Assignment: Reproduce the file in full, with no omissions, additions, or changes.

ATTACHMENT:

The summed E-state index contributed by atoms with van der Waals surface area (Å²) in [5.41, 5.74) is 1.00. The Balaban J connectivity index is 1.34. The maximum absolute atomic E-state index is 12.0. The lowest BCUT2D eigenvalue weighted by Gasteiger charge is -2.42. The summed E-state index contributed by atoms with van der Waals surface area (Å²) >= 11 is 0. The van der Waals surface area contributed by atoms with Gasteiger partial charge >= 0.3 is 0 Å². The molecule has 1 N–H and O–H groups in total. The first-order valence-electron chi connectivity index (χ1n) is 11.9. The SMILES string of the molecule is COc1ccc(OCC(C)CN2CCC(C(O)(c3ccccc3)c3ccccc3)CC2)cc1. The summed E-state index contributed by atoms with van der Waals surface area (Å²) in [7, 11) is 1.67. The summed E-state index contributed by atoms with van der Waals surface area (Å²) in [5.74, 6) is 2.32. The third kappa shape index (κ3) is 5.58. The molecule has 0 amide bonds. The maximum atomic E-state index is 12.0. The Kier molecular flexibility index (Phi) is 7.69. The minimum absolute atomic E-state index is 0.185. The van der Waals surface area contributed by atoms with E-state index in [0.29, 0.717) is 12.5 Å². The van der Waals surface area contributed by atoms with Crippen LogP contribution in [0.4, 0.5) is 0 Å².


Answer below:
The summed E-state index contributed by atoms with van der Waals surface area (Å²) in [5.41, 5.74) is 1.00. The Balaban J connectivity index is 1.34. The maximum absolute atomic E-state index is 12.0. The lowest BCUT2D eigenvalue weighted by Gasteiger charge is -2.42. The summed E-state index contributed by atoms with van der Waals surface area (Å²) >= 11 is 0. The van der Waals surface area contributed by atoms with Gasteiger partial charge >= 0.3 is 0 Å². The molecule has 1 N–H and O–H groups in total. The first-order valence-electron chi connectivity index (χ1n) is 11.9. The SMILES string of the molecule is COc1ccc(OCC(C)CN2CCC(C(O)(c3ccccc3)c3ccccc3)CC2)cc1. The summed E-state index contributed by atoms with van der Waals surface area (Å²) in [7, 11) is 1.67. The summed E-state index contributed by atoms with van der Waals surface area (Å²) in [5.74, 6) is 2.32. The third kappa shape index (κ3) is 5.58. The molecule has 0 amide bonds. The maximum atomic E-state index is 12.0. The Kier molecular flexibility index (Phi) is 7.69. The minimum absolute atomic E-state index is 0.185. The van der Waals surface area contributed by atoms with E-state index in [0.29, 0.717) is 12.5 Å². The van der Waals surface area contributed by atoms with Crippen LogP contribution in [0.4, 0.5) is 0 Å².